Scania is showing off a new bus in the Bordeaux region of France. And appropriately, it runs on wine. Or at least some of the waste from winemaking.
Local transit operator Citram Aquitaine says that it's committed to sustainable energy and transportation. So it's testing out a Scania Interlink LD bus on a route between Bordeaux and Blaye, about 50 km away. The bus has been converted to run on bioethanol made by Raisinor France Alcools.
The fuel, known as ED95, is 95 percent pure ethanol with corrosion protection and lubricants added. It's about as close as a diesel can come to burning straight ethanol. Here, it's made from grape marc. That's the solids left over from grapes after they're pressed for juice in the winemaking process. It's skins, pulp, seeds, and stems. Raisinor's contribution to the collaboration collects some of the 100,000 tonnes of grape marc that are produced at just one of the region's wine cooperatives. The full 100,000 tonnes could be used to make enough bio-ethanol to power 1,000 vehicles the company says.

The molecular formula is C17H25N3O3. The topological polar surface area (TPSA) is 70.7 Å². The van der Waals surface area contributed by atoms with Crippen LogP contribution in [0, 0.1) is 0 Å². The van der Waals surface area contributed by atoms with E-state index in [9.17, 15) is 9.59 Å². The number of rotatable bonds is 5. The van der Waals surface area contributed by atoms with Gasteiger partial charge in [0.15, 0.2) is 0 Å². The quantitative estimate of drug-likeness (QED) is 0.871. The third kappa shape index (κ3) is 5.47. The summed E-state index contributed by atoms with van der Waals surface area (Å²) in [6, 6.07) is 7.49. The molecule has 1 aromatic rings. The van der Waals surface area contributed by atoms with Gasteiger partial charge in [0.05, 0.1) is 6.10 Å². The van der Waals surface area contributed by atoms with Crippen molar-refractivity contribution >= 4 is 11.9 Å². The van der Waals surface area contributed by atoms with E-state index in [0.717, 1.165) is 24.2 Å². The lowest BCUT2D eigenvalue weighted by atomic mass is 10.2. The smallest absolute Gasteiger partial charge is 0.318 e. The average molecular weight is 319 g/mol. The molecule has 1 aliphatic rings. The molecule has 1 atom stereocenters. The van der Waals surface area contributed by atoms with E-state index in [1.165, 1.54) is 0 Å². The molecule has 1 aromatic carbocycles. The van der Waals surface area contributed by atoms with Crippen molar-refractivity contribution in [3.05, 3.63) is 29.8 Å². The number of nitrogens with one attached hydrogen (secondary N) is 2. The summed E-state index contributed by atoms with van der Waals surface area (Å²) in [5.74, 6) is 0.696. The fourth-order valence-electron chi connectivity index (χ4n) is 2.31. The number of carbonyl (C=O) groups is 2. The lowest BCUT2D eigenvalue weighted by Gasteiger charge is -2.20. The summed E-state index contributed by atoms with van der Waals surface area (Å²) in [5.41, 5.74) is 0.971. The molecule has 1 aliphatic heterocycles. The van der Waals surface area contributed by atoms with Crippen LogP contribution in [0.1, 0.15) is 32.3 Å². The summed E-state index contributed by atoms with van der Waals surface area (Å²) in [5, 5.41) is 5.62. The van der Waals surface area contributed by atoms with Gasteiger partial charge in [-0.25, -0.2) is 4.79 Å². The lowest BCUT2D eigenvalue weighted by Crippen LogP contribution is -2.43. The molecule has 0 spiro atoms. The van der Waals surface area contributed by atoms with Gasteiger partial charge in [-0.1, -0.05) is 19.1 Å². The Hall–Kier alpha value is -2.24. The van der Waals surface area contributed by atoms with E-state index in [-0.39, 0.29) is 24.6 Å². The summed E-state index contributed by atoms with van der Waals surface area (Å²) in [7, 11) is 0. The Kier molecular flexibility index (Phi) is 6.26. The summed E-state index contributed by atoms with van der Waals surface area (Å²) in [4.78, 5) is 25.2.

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The benefits of the fuel include 85 percent fewer carbon emissions, 50 percent less nitrogen oxides, and 70 percent fewer particulates. But improved fuel economy isn't on the list. While it produces less pollution, it uses more fuel. The fuel is also more expensive to buy.
Citram director Nicolas Raud says the company is ok with increased costs. "To cause less pollution, we must accept the bill," he said, adding that "it is up to us to suggest an economically acceptable energy mix."
Raisinor and Scania have been working together on bio-fuel since the 1990s, and are now moving toward this new fuel, what they call a second-generation bioethanol. Citram says that they see the potential for fuel production in places where there isn't now, and they don't think there ever will be a conventional fuel station. If the wine waste program works well, expect it to expand. We'll drink to that. As long as we're getting home on the bus.No more getting wasted 8/30/2018 7:34:07 PM 8/30/2018 7:34:07 PM